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Examining the Moderating Effects of Adolescent Self-Compassion on the Relationship Between Social Rank and Depression Open Access


Other title
social rank
Type of item
Degree grantor
University of Alberta
Author or creator
Williams, Jennifer L
Supervisor and department
Van Vliet, K. Jessica (Department of Educational Psychology)
Examining committee member and department
Truscott, Derek (Educational Psychology)
Leroy, Carol (Elementary Education)
Department of Educational Psychology
Counselling Psychology
Date accepted
Graduation date
Master of Education
Degree level
Depression among today’s youth is associated with detrimental risk factors, including suicide. The social rank theory of depression suggests that humans naturally engage in social competition to achieve status and when perceptions of inferiority arise, depression may be triggered. The current study examined self-compassion as a resiliency mechanism against depression among adolescents with perceptions of low social rank. It was proposed that low social rank and decreased self-compassion would predict depression, and that self-compassion would moderate the relationship between rank and depression. A sample of 126 adolescents completed questionnaires measuring depression, social rank (defined by social comparison and submissive behaviour), and self-compassion. Results indicated that negative social comparison, increased submissive behaviour, and decreased self-compassion predicted depression. Furthermore, high levels of self-compassion weakened the relationship between rank and depression, while low levels of self-compassion strengthened the relationship. These findings may have important implications for counselling psychologists working with depression in adolescence.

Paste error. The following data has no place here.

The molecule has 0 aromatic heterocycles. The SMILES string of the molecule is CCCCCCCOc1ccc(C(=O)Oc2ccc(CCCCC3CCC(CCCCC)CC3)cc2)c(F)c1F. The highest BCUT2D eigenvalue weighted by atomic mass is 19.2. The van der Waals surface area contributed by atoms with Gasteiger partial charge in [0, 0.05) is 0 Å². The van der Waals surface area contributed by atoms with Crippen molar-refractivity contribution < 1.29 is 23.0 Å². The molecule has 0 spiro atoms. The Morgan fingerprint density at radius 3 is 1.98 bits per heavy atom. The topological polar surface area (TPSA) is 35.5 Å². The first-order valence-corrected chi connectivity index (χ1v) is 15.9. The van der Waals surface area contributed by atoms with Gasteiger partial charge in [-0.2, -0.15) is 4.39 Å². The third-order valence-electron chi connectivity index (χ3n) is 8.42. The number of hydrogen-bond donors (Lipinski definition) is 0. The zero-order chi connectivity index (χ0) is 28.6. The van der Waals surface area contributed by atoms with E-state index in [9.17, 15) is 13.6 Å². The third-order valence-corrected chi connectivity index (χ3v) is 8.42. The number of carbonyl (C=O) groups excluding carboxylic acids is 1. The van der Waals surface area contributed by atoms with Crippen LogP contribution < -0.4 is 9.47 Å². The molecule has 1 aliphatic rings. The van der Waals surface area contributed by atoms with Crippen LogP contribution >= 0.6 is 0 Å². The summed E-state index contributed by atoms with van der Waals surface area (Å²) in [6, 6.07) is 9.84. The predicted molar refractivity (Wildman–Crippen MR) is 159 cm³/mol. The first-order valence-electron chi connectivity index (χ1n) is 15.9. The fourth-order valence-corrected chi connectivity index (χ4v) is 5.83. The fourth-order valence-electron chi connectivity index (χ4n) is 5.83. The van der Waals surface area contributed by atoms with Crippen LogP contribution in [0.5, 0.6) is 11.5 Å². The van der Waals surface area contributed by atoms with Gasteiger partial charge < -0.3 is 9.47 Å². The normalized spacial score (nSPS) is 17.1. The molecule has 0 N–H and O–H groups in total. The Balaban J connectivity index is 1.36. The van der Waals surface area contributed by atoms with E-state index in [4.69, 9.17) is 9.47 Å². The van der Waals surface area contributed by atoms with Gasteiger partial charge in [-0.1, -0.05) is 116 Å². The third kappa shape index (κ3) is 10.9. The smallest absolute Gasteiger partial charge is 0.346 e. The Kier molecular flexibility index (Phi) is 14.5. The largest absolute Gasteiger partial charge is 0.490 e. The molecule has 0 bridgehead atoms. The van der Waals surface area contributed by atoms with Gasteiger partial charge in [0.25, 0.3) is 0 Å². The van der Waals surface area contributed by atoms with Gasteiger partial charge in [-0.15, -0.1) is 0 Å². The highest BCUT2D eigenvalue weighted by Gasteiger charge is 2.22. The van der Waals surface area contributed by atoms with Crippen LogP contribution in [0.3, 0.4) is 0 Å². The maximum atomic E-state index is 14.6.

Permission is hereby granted to the University of Alberta Libraries to reproduce single copies of this thesis and to lend or sell such copies for private, scholarly or scientific research purposes only. Where the thesis is converted to, or otherwise made available in digital form, the University of Alberta will advise potential users of the thesis of these terms. The author reserves all other publication and other rights in association with the copyright in the thesis and, except as herein before provided, neither the thesis nor any substantial portion thereof may be printed or otherwise reproduced in any material form whatsoever without the author's prior written permission.
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